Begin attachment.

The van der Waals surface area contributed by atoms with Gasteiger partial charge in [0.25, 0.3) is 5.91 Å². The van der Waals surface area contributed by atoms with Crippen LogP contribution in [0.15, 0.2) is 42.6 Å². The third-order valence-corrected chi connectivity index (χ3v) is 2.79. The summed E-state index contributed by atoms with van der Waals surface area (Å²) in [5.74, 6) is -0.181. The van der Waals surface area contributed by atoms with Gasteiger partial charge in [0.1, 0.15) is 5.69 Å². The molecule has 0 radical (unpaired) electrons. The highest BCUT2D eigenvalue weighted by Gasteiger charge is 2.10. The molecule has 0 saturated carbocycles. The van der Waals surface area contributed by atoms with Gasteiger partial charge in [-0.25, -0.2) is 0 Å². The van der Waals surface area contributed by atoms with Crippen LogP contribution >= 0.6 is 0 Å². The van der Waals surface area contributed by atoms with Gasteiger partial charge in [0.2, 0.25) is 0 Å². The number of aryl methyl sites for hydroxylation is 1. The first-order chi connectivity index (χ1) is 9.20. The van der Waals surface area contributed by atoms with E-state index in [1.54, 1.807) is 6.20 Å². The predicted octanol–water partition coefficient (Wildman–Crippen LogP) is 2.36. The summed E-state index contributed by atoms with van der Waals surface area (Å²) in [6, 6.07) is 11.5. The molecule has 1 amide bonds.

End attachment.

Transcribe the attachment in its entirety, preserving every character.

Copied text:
The van der Waals surface area contributed by atoms with Gasteiger partial charge in [0.25, 0.3) is 5.91 Å². The van der Waals surface area contributed by atoms with Crippen LogP contribution in [0.15, 0.2) is 42.6 Å². The third-order valence-corrected chi connectivity index (χ3v) is 2.79. The summed E-state index contributed by atoms with van der Waals surface area (Å²) in [5.74, 6) is -0.181. The van der Waals surface area contributed by atoms with Gasteiger partial charge in [0.1, 0.15) is 5.69 Å². The molecule has 0 radical (unpaired) electrons. The highest BCUT2D eigenvalue weighted by Gasteiger charge is 2.10. The molecule has 0 saturated carbocycles. The van der Waals surface area contributed by atoms with Gasteiger partial charge in [-0.25, -0.2) is 0 Å². The van der Waals surface area contributed by atoms with Crippen LogP contribution >= 0.6 is 0 Å². The van der Waals surface area contributed by atoms with Gasteiger partial charge in [0.2, 0.25) is 0 Å². The number of aryl methyl sites for hydroxylation is 1. The first-order chi connectivity index (χ1) is 9.20. The van der Waals surface area contributed by atoms with E-state index in [1.54, 1.807) is 6.20 Å². The predicted octanol–water partition coefficient (Wildman–Crippen LogP) is 2.36. The summed E-state index contributed by atoms with van der Waals surface area (Å²) in [6, 6.07) is 11.5. The molecule has 1 amide bonds.